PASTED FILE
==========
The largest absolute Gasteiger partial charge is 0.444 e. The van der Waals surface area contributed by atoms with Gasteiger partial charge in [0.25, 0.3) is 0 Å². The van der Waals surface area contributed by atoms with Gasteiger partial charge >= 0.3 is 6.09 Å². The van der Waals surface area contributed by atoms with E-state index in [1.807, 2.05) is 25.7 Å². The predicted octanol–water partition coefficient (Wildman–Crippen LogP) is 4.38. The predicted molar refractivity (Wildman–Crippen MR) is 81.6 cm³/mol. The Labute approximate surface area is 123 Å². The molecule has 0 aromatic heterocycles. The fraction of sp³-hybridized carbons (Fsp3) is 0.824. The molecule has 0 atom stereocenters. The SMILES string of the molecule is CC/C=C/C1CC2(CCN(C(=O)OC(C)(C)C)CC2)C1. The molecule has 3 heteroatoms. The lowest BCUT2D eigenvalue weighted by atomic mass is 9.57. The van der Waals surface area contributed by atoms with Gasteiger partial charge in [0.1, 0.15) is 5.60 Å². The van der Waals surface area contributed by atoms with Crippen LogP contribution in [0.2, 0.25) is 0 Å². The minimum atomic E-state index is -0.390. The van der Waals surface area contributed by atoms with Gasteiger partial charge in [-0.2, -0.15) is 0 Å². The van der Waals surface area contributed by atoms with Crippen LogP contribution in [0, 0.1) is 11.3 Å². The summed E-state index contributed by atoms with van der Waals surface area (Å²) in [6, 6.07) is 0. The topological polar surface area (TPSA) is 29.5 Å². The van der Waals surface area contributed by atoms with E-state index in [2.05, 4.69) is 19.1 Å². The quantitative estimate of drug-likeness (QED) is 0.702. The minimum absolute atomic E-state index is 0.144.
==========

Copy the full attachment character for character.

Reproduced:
The largest absolute Gasteiger partial charge is 0.444 e. The van der Waals surface area contributed by atoms with Gasteiger partial charge in [0.25, 0.3) is 0 Å². The van der Waals surface area contributed by atoms with Gasteiger partial charge >= 0.3 is 6.09 Å². The van der Waals surface area contributed by atoms with E-state index in [1.807, 2.05) is 25.7 Å². The predicted octanol–water partition coefficient (Wildman–Crippen LogP) is 4.38. The predicted molar refractivity (Wildman–Crippen MR) is 81.6 cm³/mol. The Labute approximate surface area is 123 Å². The molecule has 0 aromatic heterocycles. The fraction of sp³-hybridized carbons (Fsp3) is 0.824. The molecule has 0 atom stereocenters. The SMILES string of the molecule is CC/C=C/C1CC2(CCN(C(=O)OC(C)(C)C)CC2)C1. The molecule has 3 heteroatoms. The lowest BCUT2D eigenvalue weighted by atomic mass is 9.57. The van der Waals surface area contributed by atoms with Gasteiger partial charge in [0.1, 0.15) is 5.60 Å². The van der Waals surface area contributed by atoms with Crippen LogP contribution in [0.2, 0.25) is 0 Å². The minimum atomic E-state index is -0.390. The van der Waals surface area contributed by atoms with Gasteiger partial charge in [-0.2, -0.15) is 0 Å². The van der Waals surface area contributed by atoms with Crippen LogP contribution in [0, 0.1) is 11.3 Å². The summed E-state index contributed by atoms with van der Waals surface area (Å²) in [6, 6.07) is 0. The topological polar surface area (TPSA) is 29.5 Å². The van der Waals surface area contributed by atoms with E-state index in [2.05, 4.69) is 19.1 Å². The quantitative estimate of drug-likeness (QED) is 0.702. The minimum absolute atomic E-state index is 0.144.